Bayesian hierarchical models for spatial count data with application to fire frequency in British Columbia




Li, Hong

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This thesis develops hierarchical spatial models for the analysis of correlated and overdispersed count data based on the negative binomial distribution. Model development is motivated by a large scale study of fire frequency in British Columbia, conducted by the Pacific Forestry Service. Specific to our analysis, the main focus lies in examining the interaction between wildfire and forest insect outbreaks. In particular, we wish to relate the frequency of wildfire to the severity of mountain pine beetle (MPB) outbreaks in the province. There is a widespread belief that forest insect outbreaks lead to an increased frequency of wildfires; however, empirical evidence to date has been limited and thus a greater understanding of the association is required. This is critically important as British Columbia is currently experiencing a historically unprecedented MPB outbreak. We specify regression models for fire frequency incorporating random effects in a generalized linear mixed modeling framework. Within such a framework, both spatial correlation and extra-Poisson variation can be accommodated through random effects that are incorporated into the linear predictor of a generalized linear model. We consider a range of models, and conduct model selection and inference within the Bayesian framework with implementation based on Markov Chain Monte Carlo.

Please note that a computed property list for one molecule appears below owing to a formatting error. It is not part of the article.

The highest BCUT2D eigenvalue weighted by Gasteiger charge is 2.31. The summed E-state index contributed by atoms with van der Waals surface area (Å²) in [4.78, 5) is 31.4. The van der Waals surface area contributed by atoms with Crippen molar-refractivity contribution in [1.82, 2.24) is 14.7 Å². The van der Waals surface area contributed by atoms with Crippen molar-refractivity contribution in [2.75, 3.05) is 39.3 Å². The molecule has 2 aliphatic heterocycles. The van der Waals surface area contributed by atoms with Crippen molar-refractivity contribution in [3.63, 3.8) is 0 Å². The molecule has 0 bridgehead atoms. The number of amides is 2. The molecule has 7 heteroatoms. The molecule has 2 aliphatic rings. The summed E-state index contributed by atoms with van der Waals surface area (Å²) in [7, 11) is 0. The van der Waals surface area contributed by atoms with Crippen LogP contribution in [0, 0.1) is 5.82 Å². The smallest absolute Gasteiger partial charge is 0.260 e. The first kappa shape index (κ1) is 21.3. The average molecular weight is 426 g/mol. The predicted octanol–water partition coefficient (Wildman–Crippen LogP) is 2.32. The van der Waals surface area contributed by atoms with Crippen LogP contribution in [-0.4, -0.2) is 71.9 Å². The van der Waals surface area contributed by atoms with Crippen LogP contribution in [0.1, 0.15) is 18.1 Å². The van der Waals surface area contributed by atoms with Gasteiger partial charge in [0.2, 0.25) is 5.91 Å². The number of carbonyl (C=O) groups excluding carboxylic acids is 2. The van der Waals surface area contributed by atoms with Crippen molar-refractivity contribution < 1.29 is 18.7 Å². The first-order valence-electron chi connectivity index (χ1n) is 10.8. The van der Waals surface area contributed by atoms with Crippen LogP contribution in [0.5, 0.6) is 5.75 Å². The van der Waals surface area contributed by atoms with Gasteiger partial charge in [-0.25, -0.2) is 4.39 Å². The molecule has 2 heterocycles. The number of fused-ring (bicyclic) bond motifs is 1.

Bayesian, Markov Chain Monte Carlo, Negative Binomial, Generalized Linear Model